...people, and the technology is not nearly as bad as I would have guessed. So, YEP, you're exactly right. And I think, man for the folks that are listening to this. I mean that you're a senior level leader at a manufacturing company. I just that I cannot overstate the importance of the insights that you are going to gain by actually having conversations with your customers. Is specially because of two thousand and twenty. I don't know. In the manufacturing industry, I would imagine events aren't happening for a while still. And so in an environment where you used to be able to meet up with folks in person, what a fantastic shift for you to say hey, we can't go to conferences, but I don't want to. I don't want to slow down the relationships that I'm building as a senior executive in this company, and so let's do it virtually and and this medium is so perfect for that. It is really well said, James. Is there anything that we did not touch on during this conversation that you'd like to add before we wrap it up? I think, and this is this is a little bit of maybe one, maybe two hundred and one, I don't know it I straddle between, like whether this is podcasting one hundred and one or two hund and one. I think it's actually one hundred and one. It's that important that when you're thinking about your show, this is a mistake that I see so many companies making. They and this this it comes from what you alluded to earlier, Joe, which is taking a being much more heavy on the sales approach. Is opposed to marketing. So many companies want to brand or name the show around themselves or around their own expertise, when in reality, if you want to be able to use the show to meet people that could you could potentially do business with, you need to make the show about them. So our show, for example, our podcast, is called be to be growth. We did not name it the be tob podcasting show because none of our ideal buyers, VP's of marketing at be TOB SASS companies with fifty blus employees, would want to be a guest on that show because they don't know anything about be to be podcasting. That's why they hire sweet fish to do it for them, because they don't know that much about bed podcasting. So the same is true of you it. Your ideal buyers don't know the INS and outs of what you do. That's why they're your customer. That's that's why they pay you that stuff. So instead you need to make it about them. You've done a brilliant job with this with your show, Joe the manufacturing executive. Your show is not about marketing, because a lot of your clients, they're coming to you because they need help with marketing. So in but but it's a common mistake that so many companies make and I would I would challenge everybody listening to this to just be very thoughtful about how, how do we want to name and brand our show? How can we make it about our ideal customer instead of making it about us? Yeah, great, great add there, and I took Frank I took your advice from you, from your firm. As we were you're helping US launch our show and I was going to name it something more industrial marketing related and teach about industrial marketing, which some of the content falls into that bucket. But but really what you know, the direction you guys pushed me in was call it something about named after the person you're trying to reach. Well, once the name the manufacturing executive, right and YEP, and and we're hitting, hitting on things that manufacturing executives care about from a variety of perspectives. marketings one of those things, but it's also leadership, yeader, should it could be another element out of it. Like there there's a lot of different there's a lot of different elements to being a leader to manufacturing company, absolutely outside of marketing, and I think we're afraid to speak to those different areas. But the reality is our buyers care about those things. Yeah, and so if our buyers care about them, we need to be speaking to them and we might not be an expert in those of their areas, but you can. You can bring on people who are and who were people. They are experts in those areas. Your ideal buyers, that's your idea buyers that are having to figure out how do they lead their company? They're trying to figure out purchasing and and sourcing the different materials and recruiting like they're having to figure that out. So...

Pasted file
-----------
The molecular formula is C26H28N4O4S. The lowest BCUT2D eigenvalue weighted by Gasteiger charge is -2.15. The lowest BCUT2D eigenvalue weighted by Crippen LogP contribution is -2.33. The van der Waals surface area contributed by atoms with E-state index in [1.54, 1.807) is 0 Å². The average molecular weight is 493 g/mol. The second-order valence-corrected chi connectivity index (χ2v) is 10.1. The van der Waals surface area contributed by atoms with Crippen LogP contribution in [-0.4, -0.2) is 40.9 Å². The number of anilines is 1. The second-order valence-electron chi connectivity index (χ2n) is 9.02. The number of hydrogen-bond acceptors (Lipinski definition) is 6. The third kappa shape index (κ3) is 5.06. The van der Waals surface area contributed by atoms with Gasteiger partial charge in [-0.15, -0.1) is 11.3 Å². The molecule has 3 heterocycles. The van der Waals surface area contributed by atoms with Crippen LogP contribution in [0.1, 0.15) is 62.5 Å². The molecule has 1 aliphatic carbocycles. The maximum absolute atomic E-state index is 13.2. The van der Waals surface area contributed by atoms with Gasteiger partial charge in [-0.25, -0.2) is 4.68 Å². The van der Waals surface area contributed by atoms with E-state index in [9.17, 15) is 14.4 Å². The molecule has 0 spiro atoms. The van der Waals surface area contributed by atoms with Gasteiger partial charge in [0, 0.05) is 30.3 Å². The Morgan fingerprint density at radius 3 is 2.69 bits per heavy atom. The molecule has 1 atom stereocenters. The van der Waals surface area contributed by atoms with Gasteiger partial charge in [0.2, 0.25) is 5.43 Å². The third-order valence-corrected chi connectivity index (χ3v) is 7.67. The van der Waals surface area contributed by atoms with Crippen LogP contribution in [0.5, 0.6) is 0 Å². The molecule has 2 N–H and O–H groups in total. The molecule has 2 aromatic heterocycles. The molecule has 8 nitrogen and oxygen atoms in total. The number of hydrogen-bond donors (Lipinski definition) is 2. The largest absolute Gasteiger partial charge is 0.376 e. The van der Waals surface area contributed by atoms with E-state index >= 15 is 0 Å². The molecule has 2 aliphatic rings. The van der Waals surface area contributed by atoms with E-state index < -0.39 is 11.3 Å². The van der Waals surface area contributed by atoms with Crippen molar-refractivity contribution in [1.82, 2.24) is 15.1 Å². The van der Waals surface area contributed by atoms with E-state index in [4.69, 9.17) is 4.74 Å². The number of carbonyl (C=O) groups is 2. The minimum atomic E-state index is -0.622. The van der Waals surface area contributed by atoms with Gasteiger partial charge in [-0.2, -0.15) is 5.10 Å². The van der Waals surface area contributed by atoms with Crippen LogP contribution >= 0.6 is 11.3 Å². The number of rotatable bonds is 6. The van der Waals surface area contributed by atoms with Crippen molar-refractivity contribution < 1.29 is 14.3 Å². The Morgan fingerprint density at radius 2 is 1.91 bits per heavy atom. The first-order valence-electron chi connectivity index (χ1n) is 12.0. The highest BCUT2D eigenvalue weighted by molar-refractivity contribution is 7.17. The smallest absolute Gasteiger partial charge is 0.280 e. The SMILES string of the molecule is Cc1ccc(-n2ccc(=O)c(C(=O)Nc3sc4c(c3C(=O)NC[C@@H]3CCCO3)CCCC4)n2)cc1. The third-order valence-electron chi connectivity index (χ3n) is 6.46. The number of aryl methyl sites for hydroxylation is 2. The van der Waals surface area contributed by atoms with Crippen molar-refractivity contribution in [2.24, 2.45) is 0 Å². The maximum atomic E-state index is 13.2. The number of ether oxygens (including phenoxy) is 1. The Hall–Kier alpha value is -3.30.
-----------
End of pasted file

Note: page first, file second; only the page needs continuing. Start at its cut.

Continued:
...feature your idea buyers a guest and then extract their wisdom out of them, and other ideal buyers are going to want to learn from those people. Yep, you nailed it well, James, great conversation today. Really appreciate you doing this. This has been awesome. Joe, thank you so much for having me on. Yeah, been a blast of a conversation and and superstoke to share. Awesome. Well, you're not a hard for a guy to find online, but regardless, can you tell your tell our audience how they can get in touch with you or they can learn? I mean, you got a lot of things going on here. You got how can they learn about sweetish media? Be To be growth, the PODCAST, your book, content based networking? Yeah, yeah, so you you readle off a lot of them. You can find me on Linkedin. A last name is spelled carberry, so are spelled cear be ry, so James carberry on Linkedin. The book is on Amazon or audible. If you like to listen to books, find an on audible. I think it's less than a threehour listen. And then sweetish Mediacom, you can you can find our show be to be growth there. You can also find a bunch of other shows that we produce for customers. You'll find this show actually, manufacturing executive. You can find on Sweetish Mediacom as well at a little search bar at the top of the site. So you can search for anything you're wanting to find, whether it's content based networking, the book or beat growth or manufacturing executive. And we've got I really love that little search functionality that Dan put into our website. So yeah, Sweet Fish Mediacom, find me on Linkedin, James Carberry Carbury and check out the book and would love to connect with anybody listening to this. If there's any way that I can add value, please reach out and let me know. Beautiful, if anybody listening is thinking about podcasting, there's no better people to learn from than sweet fish, so I'd recommend going to check out with James and is his crews doing so? Thank you so much. So yeah, you bet well, James, thanks once again for doing this and as for the rest of you, I hope to catch you on the next episode of the Manufacturing Executive. You've been listening to the manufacturing executive podcast. To ensure that you never miss an episode, subscribe to the show in your favorite podcast player. If you'd like to learn more about industrial marketing and sales strategy, you'll find an ever expanding collection of articles, videos, guides and tools specifically for BTB manufacturers at gorilla seventy sixcom learn. Thank you so much for listening. Until next time,.

In-Stream Audio Search


Search across all episodes within this podcast

Episodes (130)